SCOTTISH Green co-leader Patrick Harvie has intervened in the SNP leadership contest just 24 hours after saying he would stay out of it.

Mr Harvie demanded the next first minister commit to a “watertight ban” on gay conversion therapy after Kate Forbes was questioned about it on Monday night.

In a Sky News hustings, the Finance Secretary said she considered the practice “abhorrent” but stopped shoprt of saying she would ban it outright.

Asked if a gay adult man should be allowed conversion therapy, Ms Forbes said: "Well, it's his choice. but I do not think we should allow conversion therapy.”

Her comments produced a backlash on social media from supporters of her main rival, Humza Yousaf.

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Mr Yousaf is the only one of the three candidates committed to maintaining the 2021 Bute House agreement between the SNP and Greens to run a joint government.

At 5pm on Monday, Mr Harvie said: “The Scottish Greens are clear that the SNP leadership is a matter for their members, and their members only, and rightly so.

"We will not seek to influence it. We will discuss the results and its implications as soon as it is known."

However today, in a clear nod to Ms Forbes’s comments, he issued a statement condemning gay conversion therapy, saying it was always coercive, never a choice.

The Glasgow MSP, who owes his ministerial position to the Bute House deal, said: “Anti-LGBTQ+ conversion practices are abhorrent and abusive by nature. There is no such thing as a non-coercive conversion practice and never can be.

“Anyone who argues that people should be able to consent to this form of abuse is clearly failing to understand the issue.

"Nobody should be told that they are not good enough or that they should be ashamed of who they are.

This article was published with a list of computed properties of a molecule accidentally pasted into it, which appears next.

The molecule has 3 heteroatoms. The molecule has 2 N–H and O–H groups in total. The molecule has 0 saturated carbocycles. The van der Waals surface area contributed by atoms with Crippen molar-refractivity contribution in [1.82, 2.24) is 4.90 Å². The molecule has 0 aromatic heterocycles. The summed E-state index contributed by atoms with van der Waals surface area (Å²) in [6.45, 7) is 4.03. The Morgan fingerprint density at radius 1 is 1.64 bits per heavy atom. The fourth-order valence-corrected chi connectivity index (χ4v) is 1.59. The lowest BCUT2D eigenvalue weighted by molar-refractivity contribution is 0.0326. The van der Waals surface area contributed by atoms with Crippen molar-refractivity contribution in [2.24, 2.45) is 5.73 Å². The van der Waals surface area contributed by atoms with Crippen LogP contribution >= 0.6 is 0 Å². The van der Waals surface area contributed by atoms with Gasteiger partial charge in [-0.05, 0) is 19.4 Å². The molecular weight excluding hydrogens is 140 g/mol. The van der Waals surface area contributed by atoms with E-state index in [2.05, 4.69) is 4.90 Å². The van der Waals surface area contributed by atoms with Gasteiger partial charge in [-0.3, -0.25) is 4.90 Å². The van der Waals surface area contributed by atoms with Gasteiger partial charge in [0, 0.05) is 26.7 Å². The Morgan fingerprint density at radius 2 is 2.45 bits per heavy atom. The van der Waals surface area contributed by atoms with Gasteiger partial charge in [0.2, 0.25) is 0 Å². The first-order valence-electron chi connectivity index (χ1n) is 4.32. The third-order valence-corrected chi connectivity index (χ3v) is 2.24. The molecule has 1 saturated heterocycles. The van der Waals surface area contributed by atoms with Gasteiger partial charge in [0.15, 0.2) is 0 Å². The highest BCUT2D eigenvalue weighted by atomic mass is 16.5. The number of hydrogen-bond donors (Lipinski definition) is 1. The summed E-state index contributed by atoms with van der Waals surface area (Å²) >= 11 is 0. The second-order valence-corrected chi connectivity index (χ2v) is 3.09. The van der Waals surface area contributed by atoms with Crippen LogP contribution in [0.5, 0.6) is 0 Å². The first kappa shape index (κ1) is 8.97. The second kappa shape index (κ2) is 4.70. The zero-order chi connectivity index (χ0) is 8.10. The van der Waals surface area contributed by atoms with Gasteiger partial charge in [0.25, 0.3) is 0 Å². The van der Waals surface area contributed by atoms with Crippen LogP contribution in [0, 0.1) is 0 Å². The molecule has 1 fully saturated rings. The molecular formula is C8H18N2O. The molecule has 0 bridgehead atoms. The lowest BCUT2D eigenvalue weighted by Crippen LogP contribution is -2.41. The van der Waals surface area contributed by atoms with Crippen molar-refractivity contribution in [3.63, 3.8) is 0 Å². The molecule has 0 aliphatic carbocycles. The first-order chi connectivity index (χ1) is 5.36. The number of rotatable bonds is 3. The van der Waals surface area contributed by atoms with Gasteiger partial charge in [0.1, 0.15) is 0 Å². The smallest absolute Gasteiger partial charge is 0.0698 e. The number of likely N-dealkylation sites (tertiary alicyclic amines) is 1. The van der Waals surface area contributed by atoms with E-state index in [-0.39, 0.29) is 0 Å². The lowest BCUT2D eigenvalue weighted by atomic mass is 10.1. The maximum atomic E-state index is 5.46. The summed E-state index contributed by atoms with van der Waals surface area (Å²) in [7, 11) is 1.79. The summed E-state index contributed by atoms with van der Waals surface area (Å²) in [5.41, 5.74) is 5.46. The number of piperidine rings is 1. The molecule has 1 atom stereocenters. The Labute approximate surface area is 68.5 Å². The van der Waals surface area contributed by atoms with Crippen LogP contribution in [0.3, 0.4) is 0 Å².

"The Bute House Agreement between the Scottish Greens and the Scottish Government committed to a watertight ban on all conversion practices. That is what we believe in and is the commitment we would seek from any new First Minister. 

"Anything less than a full and unequivocal ban would go against that Agreement, which was overwhelmingly supported by the membership of both parties.

"Equality is, and always will be, central to our party and our vision for Scotland."

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The Bute House deal does not in fact commit the SNP and Greens to a “watertight ban”. The text is more ambiguous.

It says the two parties will “aim to bring forward legislation to implement a ban on conversion therapy in Scotland, which is as comprehensive as is possible under currently devolved powers by the end of 2023, unless sufficiently comprehensive proposals are brought forward before then by either the UK Government or through the Scottish Parliament”.

The Scottish Greens were asked how Mr Harvie's comments today can be reconciled with his promise on Monday not to seek to influence the SNP contest.

A spokesperson replied: “A watertight ban on conversion therapy in all its forms is both Scottish Greens policy and a commitment of the Bute House Agreement.

"We have reiterated that today to reassure members and supporters our views have not changed in light of heightened media interest and should be viewed in that context.”